Source: Creative Commons/Flickr

First of all, not only is it biologically impossible to actually be the same as other girls (unless human cloning happened and nobody told me) but for goodness sake, WHAT IS THAT SOMETHING? In any story, whether it be in a book, film or television show, character and plot is what drives it. People need to take the time and effort to develop characters that actually have a personality with their own motives, interests and backstory that are not in direct relevance with their love interest. Simply saying that magical love-at-first-sight happened is not good enough unless a love potion is involved. I need to know enough about these characters to see what makes them tick and why they behave the way they do.

Loki wants to know why fictional characters do what they do. Source: gif-central.blogspot.com

Loki wants to know why fictional characters do what they do.
Source: gif-central.blogspot.com

In summary: A character is not a Mary Sue/Marty Stu if they fall in love with each other, but it does make me raise my eyebrows if there is no basis as to why the characters like each other.

As always, thanks for sticking with me and please let me know what you think about my rage with this “Not being like other girls/guys” BS. Is this just me? Am I crazy? (Check yes and yes for both)

Till next time #readoutsidethebox,

Not Another Mary Sue

QUESTION OF THE WEEK: What other Mary Sue’isms annoy the hell out of you? Or like the Tumblr user I mentioned above, do you not believe in the concept of a Mary Sue at all?

Running the Maze and Making Waves

Yesterday, I just finished my second cinema screening of “The Maze Runner”. Was it that great that it deserves two (very overpriced – in Australia anyway) viewings? Yes and No. To be honest, I only went a second time because my little brother is on school holidays and he didn’t want to go with friends because they talk during movies and he can’t stand it (and yet is too nice to tell them to be quiet). So out of sisterly love and any excuse to munch on more calorie laden snacks, I agreed to watch it a second time.

"The Maze Runner" by James Dashner (complete with an accidental advertisement for Dymocks!)

“The Maze Runner” by James Dashner (complete with an accidental advertisement for Dymocks!)

The interesting thing I found was that even though it was the second time I was watching it, it didn’t diminish my sense of smugness surrounding the racially diverse characters in the film (and book) – Which sounds weird, but hear me out!

I was having this conversation with a friend the other day, and we were marveling at how surprising it is to see Asians in big films that are actual characters as opposed to caricatures. In Hollywood blockbusters I’ve come to expect ethnic characters to suffer some untimely death or to succumb to some stereotype that makes me want to roll my eyes so hard that it stays permanently at the back of my head. It sounds awful, but that’s what Hollywood frequently presents. Ethnic characters take the back bench. They are rarely the protagonist. If there are some deaths happening, they bite the dust first.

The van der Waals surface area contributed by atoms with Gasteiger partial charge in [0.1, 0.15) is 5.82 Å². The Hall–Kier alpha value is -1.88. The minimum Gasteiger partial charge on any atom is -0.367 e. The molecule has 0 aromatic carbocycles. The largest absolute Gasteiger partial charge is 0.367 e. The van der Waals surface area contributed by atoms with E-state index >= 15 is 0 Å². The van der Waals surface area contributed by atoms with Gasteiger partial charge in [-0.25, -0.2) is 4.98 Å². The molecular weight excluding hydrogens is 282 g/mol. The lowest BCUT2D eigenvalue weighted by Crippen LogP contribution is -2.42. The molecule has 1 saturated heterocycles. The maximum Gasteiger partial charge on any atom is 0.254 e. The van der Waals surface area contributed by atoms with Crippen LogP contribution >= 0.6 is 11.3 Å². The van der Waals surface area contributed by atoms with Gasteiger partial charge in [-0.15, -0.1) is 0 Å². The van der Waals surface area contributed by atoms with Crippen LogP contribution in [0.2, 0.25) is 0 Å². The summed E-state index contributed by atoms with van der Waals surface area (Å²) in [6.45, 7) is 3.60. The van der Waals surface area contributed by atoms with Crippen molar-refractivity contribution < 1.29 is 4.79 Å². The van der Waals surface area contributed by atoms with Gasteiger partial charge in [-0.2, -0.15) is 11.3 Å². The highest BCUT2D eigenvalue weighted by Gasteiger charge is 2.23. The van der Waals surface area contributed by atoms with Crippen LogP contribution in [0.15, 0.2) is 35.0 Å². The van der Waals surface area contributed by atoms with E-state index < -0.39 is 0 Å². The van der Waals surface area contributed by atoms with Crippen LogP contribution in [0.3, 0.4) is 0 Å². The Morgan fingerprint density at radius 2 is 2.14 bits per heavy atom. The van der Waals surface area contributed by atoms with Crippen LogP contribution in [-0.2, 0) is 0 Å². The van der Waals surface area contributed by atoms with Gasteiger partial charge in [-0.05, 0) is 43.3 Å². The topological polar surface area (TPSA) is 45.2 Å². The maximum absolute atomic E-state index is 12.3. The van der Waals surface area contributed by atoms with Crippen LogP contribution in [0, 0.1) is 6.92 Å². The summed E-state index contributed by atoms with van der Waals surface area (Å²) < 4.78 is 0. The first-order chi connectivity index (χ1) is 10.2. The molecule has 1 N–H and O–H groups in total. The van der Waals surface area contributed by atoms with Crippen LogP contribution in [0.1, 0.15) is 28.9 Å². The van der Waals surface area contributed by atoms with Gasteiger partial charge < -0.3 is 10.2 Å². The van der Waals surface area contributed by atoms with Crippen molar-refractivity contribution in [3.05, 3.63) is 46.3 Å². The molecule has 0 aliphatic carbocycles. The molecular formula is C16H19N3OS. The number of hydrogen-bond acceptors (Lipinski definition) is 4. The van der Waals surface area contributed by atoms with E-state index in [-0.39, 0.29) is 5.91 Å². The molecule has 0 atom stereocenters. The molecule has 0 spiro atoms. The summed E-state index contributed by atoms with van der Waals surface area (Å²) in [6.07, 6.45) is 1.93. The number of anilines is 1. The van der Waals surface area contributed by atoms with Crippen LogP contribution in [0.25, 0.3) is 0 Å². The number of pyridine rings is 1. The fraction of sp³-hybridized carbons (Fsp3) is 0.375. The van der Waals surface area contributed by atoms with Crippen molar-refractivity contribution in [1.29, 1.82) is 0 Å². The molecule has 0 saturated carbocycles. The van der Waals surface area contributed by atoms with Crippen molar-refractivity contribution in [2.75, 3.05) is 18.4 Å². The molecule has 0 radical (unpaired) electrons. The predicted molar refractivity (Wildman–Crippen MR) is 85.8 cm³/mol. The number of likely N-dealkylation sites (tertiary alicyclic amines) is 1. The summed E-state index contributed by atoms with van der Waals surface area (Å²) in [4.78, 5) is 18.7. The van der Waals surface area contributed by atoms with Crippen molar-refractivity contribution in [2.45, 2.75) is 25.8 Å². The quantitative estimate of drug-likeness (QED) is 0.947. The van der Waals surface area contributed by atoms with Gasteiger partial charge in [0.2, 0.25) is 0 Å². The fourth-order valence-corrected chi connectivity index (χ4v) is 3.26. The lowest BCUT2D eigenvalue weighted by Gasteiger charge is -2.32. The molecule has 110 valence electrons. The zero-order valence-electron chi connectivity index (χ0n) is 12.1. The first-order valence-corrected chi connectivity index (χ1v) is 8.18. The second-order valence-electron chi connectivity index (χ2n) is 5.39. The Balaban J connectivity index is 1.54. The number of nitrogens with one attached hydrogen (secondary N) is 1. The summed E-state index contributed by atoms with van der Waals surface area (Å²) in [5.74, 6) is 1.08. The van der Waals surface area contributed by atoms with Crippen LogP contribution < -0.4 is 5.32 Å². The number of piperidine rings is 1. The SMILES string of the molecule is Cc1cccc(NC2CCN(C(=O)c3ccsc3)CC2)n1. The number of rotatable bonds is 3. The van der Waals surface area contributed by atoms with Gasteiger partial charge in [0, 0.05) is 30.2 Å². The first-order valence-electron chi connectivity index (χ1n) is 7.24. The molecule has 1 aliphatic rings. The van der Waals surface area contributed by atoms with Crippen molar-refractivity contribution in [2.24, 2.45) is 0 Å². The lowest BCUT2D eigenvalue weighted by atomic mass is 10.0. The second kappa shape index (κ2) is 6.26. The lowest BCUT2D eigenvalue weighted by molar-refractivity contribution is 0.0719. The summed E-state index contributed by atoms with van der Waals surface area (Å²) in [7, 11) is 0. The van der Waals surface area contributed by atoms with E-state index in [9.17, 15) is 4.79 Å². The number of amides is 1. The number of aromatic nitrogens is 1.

And it’s not fair, but more importantly, it’s a damaging mindset in terms of representing racial diversity.

Enter “The Maze Runner” – a book by James Dashner that has been turned into a film. It’s about a boy named Thomas who meets a group of boys called the “Gladers”. The general point of the film/book is that their memories are erased and they have no idea what’s happening but they have to get out using the only route possible – a gigantic maze filled with these mechanical spider monsters called “grievers” (probably aptly named since they are very intent on giving you grief. Through death and exercise mostly.).

Putting aside the plot for a second, I was extremely impressed by the amount of racial diversity in the cast (and how casting directors for the film kept true to the books in this respect!). I was even more impressed that ethnic characters were not type cast because of their race.

tmrphoto

Some of the cast from The Maze Runner

It seems like I’m a fickle person. On one hand, I want diversity in what I read and see but on the other hand, I don’t want them exhibit “stereotypes”. Can I have it both ways? You bet your sweet bippy I can.

Thanks to James Dashner (and the film makers), ethnic characters are not only being represented but represented well. It may not be a groundbreaking first but it’s definitely something (so don’t take this away from me!)

Exhibit A – Minho

Played by Ki Hong Lee, the character Minho is not sidelined because of race. The below picture of an interview with him explains it best:

Ki Hong Lee talks about why he liked the role of Minho (Source: Tumblr user 'awaitingideas')

Ki Hong Lee talks about why he liked the role of Minho (Source: Tumblr user ‘awaitingideas’)

He is his own character, and his character and actions do not depend on the protagonist of the story (aka Thomas). He is athletic, strong and sarcastic. At no point does he suddenly start doing kung fu (Transformers: Age of Extinction, I am glaring at you) or start speaking with an accent. To see an Asian being one the main characters of a big film makes me so happy it’s almost ridiculous if it wasn’t so valid.

Exhibit B – Alby

Alby telling it how it is

Alby telling it how it is

Alby is the leader of the Glades and as an African American character, I am 1000% glad that he was not relegated to some damaging stereotype that the media feed us. He isnt’t a baddie, a violent man (except when he was, because he was saving someone else), the sidekick or comic relief. He, like the other characters, were their own person outside of their race. He wasn’t a harsh leader, but a compassionate one who pushed for harmony amongst the Gladers but made tough decisions when he had to. You go Alby!

So while these are only two examples, believe me when I say that there was a whole melting pot of ethnicities in the movie (and book, although it doesn’t go too in depth in terms of character descriptions for everyone) and boy was it beautiful. While this is only one movie in the grand scheme of a million, hopefully it sets a precedent amongst Hollywood directors who make young adult adaptions and movies. If I were even more optimistic, I hope that authors of YA books are more willing to incorporate racially diverse characters into their books because they are seeing that not only does it sell, but it feels hella good amongst readers and viewers to see some realism in books and media.

Anyway, I am the worst at word limits but thanks for bearing with me! As always, you can have a chat with me about this post or anything else on this site, my Facebook, Tumblr or Twitter.

Till next time,

Not Another Mary Sue.

QUESTION OF THE WEEK: Have you watched “The Maze Runner”? Were you as impressed by the diverse cast as I was?